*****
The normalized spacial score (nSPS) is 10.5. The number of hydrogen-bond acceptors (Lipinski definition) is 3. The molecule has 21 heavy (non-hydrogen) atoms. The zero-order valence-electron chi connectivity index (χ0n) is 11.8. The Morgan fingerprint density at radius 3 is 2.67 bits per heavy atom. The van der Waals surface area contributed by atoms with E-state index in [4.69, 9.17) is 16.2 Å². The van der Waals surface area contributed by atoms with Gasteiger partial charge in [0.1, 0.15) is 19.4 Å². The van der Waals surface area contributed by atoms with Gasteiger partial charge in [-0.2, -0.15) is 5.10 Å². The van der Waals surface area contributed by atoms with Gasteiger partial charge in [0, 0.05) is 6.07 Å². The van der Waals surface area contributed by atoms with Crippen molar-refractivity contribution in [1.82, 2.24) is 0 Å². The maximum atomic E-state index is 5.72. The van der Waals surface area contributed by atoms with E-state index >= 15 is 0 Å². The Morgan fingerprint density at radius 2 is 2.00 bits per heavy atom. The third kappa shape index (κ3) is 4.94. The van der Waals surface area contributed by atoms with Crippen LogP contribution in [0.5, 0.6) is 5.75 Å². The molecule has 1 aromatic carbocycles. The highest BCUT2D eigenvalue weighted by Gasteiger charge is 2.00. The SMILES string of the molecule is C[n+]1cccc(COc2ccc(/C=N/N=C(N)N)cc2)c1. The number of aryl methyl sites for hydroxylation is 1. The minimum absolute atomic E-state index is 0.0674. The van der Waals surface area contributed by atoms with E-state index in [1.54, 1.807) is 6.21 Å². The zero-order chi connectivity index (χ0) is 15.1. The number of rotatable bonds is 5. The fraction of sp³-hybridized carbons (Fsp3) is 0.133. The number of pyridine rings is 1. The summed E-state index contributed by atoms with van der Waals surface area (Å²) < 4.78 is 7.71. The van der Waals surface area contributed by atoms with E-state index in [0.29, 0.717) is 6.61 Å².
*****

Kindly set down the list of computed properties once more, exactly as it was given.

The normalized spacial score (nSPS) is 10.5. The number of hydrogen-bond acceptors (Lipinski definition) is 3. The molecule has 21 heavy (non-hydrogen) atoms. The zero-order valence-electron chi connectivity index (χ0n) is 11.8. The Morgan fingerprint density at radius 3 is 2.67 bits per heavy atom. The van der Waals surface area contributed by atoms with E-state index in [4.69, 9.17) is 16.2 Å². The van der Waals surface area contributed by atoms with Gasteiger partial charge in [0.1, 0.15) is 19.4 Å². The van der Waals surface area contributed by atoms with Gasteiger partial charge in [-0.2, -0.15) is 5.10 Å². The van der Waals surface area contributed by atoms with Gasteiger partial charge in [0, 0.05) is 6.07 Å². The van der Waals surface area contributed by atoms with Crippen molar-refractivity contribution in [1.82, 2.24) is 0 Å². The maximum atomic E-state index is 5.72. The van der Waals surface area contributed by atoms with E-state index >= 15 is 0 Å². The Morgan fingerprint density at radius 2 is 2.00 bits per heavy atom. The third kappa shape index (κ3) is 4.94. The van der Waals surface area contributed by atoms with Crippen LogP contribution in [0.5, 0.6) is 5.75 Å². The molecule has 1 aromatic carbocycles. The highest BCUT2D eigenvalue weighted by Gasteiger charge is 2.00. The SMILES string of the molecule is C[n+]1cccc(COc2ccc(/C=N/N=C(N)N)cc2)c1. The number of aryl methyl sites for hydroxylation is 1. The minimum absolute atomic E-state index is 0.0674. The van der Waals surface area contributed by atoms with E-state index in [1.54, 1.807) is 6.21 Å². The zero-order chi connectivity index (χ0) is 15.1. The number of rotatable bonds is 5. The fraction of sp³-hybridized carbons (Fsp3) is 0.133. The number of pyridine rings is 1. The summed E-state index contributed by atoms with van der Waals surface area (Å²) < 4.78 is 7.71. The van der Waals surface area contributed by atoms with E-state index in [0.29, 0.717) is 6.61 Å².